Friday, May 6, 2011

Thoughts on Heinz (2010a + b)

Again, I was surprised by how fast I read through these two papers - Heinz definitely knows how to explain abstract concepts in very comprehensible ways. One thing I did notice about these papers was that there were parts that whirled by almost a little too quickly, so that instead of giving background for someone not already in the know about computational phonology, they felt more like a brief literature review for someone already familiar with the relevant concepts. Still, I liked that Heinz was pretty up front about the goal of computational phonology - identifying the shape of the human phonological system (its universal properties, etc.). This definitely feels like a cognitive science-oriented approach, even if the specifics sometimes seem a little disconnected from what we might normally think of as the psychology of language.

Some more specific thoughts:

  • The discussion of finding a theory with the right balance between restrictiveness and expressiveness reminded me very much of Bayesian inference (find the hypothesis that has the best balance between simplicity and fit).

  • My inner theoretical computer science geek was pretty happy about the discussion of problems and algorithms and tractability, and the like. When discussing determinism, though, I do think there's some wiggle room with respect to non-deterministic processes (i.e., those that guess when unsure). A number of acquisition models incorporate some aspect of probabilistically-informed guessing, with reasonable success.

  • I thought the outline of phonological problems in particular (on p.9 of the first paper) neatly described a number of different interesting questions. I think the recognition problem is something like what psycholinguists would call parsing, while the phonotactic learning problem is what psycholinguists would generally call acquisition.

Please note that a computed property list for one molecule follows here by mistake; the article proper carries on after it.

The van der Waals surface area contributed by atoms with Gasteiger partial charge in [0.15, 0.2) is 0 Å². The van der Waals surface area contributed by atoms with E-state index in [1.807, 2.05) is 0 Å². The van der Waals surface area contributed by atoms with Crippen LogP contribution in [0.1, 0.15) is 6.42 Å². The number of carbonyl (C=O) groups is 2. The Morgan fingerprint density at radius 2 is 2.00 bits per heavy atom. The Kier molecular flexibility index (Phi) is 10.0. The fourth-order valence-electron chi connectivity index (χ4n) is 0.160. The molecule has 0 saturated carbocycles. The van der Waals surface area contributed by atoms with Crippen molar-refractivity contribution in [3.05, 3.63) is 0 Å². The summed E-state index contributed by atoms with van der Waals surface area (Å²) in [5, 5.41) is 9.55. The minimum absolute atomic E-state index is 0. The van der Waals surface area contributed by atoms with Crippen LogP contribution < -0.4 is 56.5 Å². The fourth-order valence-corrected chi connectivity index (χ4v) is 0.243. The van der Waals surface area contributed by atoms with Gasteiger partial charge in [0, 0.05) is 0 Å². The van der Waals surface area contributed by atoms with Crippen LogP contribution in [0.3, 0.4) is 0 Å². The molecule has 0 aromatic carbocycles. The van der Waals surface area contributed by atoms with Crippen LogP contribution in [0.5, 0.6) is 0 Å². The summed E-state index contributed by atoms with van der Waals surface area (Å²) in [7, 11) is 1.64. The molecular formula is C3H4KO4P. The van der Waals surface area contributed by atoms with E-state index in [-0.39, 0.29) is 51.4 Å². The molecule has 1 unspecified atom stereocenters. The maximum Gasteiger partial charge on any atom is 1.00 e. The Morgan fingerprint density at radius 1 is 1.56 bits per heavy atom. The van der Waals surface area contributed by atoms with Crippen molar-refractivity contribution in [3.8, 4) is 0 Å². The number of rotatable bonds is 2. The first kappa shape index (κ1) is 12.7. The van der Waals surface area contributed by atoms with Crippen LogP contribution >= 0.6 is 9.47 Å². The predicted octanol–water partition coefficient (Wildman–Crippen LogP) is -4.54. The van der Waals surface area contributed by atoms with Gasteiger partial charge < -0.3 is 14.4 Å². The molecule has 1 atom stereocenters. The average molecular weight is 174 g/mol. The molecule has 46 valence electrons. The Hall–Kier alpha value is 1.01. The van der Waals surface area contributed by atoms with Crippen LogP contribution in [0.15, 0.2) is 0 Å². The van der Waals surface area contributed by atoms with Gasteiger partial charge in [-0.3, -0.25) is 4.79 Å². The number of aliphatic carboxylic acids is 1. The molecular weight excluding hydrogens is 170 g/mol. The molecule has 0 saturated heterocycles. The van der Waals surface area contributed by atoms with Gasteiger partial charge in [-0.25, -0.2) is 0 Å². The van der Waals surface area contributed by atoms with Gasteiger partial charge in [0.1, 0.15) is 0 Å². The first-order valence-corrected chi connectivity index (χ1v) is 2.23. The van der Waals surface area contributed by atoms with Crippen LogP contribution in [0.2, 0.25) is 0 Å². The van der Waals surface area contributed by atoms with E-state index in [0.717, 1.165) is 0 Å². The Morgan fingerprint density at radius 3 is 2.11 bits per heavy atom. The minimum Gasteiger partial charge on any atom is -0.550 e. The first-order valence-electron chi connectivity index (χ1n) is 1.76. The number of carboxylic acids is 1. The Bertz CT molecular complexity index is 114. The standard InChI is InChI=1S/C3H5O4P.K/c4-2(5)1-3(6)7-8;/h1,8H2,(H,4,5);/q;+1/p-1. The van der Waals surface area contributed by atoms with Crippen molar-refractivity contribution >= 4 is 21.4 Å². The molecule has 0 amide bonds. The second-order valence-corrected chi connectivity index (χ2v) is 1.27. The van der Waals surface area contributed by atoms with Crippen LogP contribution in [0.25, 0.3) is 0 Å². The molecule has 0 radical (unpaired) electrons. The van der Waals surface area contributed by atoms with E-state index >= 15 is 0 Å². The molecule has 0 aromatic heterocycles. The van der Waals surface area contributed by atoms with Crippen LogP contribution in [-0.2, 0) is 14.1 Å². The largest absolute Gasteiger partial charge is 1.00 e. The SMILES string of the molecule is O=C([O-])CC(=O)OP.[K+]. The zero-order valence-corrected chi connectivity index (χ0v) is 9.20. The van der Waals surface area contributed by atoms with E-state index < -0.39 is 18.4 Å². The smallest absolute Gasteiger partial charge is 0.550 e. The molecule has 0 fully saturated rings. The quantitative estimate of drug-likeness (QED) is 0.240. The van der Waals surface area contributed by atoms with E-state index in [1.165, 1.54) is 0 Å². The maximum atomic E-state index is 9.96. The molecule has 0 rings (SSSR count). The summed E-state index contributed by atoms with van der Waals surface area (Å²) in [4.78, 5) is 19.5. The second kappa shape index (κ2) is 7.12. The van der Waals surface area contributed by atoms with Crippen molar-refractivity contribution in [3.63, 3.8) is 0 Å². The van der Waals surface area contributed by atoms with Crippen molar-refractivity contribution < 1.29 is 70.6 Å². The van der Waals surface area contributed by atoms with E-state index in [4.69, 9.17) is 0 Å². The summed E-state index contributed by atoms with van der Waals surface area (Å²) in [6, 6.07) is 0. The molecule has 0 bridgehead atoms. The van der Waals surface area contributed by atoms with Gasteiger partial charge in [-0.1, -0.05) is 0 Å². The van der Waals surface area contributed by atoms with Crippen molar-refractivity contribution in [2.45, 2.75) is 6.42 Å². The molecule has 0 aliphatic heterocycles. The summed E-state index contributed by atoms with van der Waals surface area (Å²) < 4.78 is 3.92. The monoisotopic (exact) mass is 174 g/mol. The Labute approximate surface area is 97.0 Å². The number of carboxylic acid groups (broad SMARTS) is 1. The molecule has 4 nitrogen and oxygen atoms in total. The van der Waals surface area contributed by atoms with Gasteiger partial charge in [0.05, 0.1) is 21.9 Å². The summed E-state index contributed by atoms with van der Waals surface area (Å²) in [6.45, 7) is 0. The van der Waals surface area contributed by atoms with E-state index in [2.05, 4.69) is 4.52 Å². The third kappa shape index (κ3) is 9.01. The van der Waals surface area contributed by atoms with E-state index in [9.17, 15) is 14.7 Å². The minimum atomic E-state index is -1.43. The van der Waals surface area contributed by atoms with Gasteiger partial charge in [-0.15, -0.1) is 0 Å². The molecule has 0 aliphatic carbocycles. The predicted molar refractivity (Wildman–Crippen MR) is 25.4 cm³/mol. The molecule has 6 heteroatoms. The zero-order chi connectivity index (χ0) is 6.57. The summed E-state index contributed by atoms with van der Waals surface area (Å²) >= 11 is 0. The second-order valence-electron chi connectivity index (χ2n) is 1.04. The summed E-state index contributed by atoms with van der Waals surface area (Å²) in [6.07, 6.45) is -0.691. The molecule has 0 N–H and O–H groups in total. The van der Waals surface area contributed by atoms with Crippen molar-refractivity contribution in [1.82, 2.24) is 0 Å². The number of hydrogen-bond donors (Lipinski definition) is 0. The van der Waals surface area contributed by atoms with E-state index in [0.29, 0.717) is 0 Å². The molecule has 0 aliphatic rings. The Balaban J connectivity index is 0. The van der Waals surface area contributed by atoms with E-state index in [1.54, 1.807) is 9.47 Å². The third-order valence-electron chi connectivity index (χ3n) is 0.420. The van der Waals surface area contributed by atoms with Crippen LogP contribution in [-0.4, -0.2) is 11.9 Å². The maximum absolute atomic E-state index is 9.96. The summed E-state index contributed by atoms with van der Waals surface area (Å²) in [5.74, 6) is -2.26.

• I believe Heinz mentions that transducers aren't necessarily the mental representation of grammars, but a lot of the conclusions he mentions seems predicated on that being true in order for the conclusions to have psychological relevance. That is, if the mental representations of grammar aren't something like the transducers discussed here, how informative is it to know that a surface form can be computed in so many steps, etc.? Or maybe there's still a way to translate that kind of conclusion, even if transducers aren't similar to the grammar representation?

  • The fact that two grammar formalisms (SPE and 2LP) are functionally the same is an interesting conclusion. What should then choose between them, besides personal preference? Ease of acquisition maybe?

  • I really liked the discussion distinguishing simulations from demonstrations. I think that pretty much all of my recent models seem to fall more under the demonstration category.

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